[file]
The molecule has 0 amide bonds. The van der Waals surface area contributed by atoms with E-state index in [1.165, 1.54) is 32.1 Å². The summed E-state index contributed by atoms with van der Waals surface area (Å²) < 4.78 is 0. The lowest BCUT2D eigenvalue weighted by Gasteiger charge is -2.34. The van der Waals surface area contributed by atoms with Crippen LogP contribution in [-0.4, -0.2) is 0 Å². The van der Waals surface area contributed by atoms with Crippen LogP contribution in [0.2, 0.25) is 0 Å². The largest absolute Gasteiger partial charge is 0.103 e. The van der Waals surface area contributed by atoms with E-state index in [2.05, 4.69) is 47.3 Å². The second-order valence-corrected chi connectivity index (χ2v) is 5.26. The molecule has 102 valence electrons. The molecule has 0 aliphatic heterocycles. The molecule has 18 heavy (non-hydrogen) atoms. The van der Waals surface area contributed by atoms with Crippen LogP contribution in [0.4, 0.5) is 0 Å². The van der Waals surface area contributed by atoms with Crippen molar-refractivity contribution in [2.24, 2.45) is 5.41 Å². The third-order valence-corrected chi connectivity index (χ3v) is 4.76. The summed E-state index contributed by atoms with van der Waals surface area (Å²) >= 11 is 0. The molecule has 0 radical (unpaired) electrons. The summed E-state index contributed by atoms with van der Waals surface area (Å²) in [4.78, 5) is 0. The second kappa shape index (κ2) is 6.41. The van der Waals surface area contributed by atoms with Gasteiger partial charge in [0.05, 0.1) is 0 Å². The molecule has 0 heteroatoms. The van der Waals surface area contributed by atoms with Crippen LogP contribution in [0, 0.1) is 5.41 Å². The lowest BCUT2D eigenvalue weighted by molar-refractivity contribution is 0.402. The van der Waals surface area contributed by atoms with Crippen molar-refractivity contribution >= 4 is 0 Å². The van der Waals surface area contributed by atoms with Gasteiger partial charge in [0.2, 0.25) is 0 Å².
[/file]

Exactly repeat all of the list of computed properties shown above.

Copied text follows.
The molecule has 0 amide bonds. The van der Waals surface area contributed by atoms with E-state index in [1.165, 1.54) is 32.1 Å². The summed E-state index contributed by atoms with van der Waals surface area (Å²) < 4.78 is 0. The lowest BCUT2D eigenvalue weighted by Gasteiger charge is -2.34. The van der Waals surface area contributed by atoms with Crippen LogP contribution in [-0.4, -0.2) is 0 Å². The van der Waals surface area contributed by atoms with Crippen LogP contribution in [0.2, 0.25) is 0 Å². The largest absolute Gasteiger partial charge is 0.103 e. The van der Waals surface area contributed by atoms with E-state index in [2.05, 4.69) is 47.3 Å². The second-order valence-corrected chi connectivity index (χ2v) is 5.26. The molecule has 102 valence electrons. The molecule has 0 aliphatic heterocycles. The molecule has 18 heavy (non-hydrogen) atoms. The van der Waals surface area contributed by atoms with Crippen LogP contribution in [0.4, 0.5) is 0 Å². The van der Waals surface area contributed by atoms with Crippen molar-refractivity contribution in [2.24, 2.45) is 5.41 Å². The third-order valence-corrected chi connectivity index (χ3v) is 4.76. The summed E-state index contributed by atoms with van der Waals surface area (Å²) >= 11 is 0. The molecule has 0 radical (unpaired) electrons. The summed E-state index contributed by atoms with van der Waals surface area (Å²) in [4.78, 5) is 0. The second kappa shape index (κ2) is 6.41. The van der Waals surface area contributed by atoms with Gasteiger partial charge in [0.05, 0.1) is 0 Å². The molecule has 0 heteroatoms. The van der Waals surface area contributed by atoms with Crippen LogP contribution in [0, 0.1) is 5.41 Å². The lowest BCUT2D eigenvalue weighted by molar-refractivity contribution is 0.402. The van der Waals surface area contributed by atoms with Crippen molar-refractivity contribution >= 4 is 0 Å². The van der Waals surface area contributed by atoms with Gasteiger partial charge in [0.2, 0.25) is 0 Å².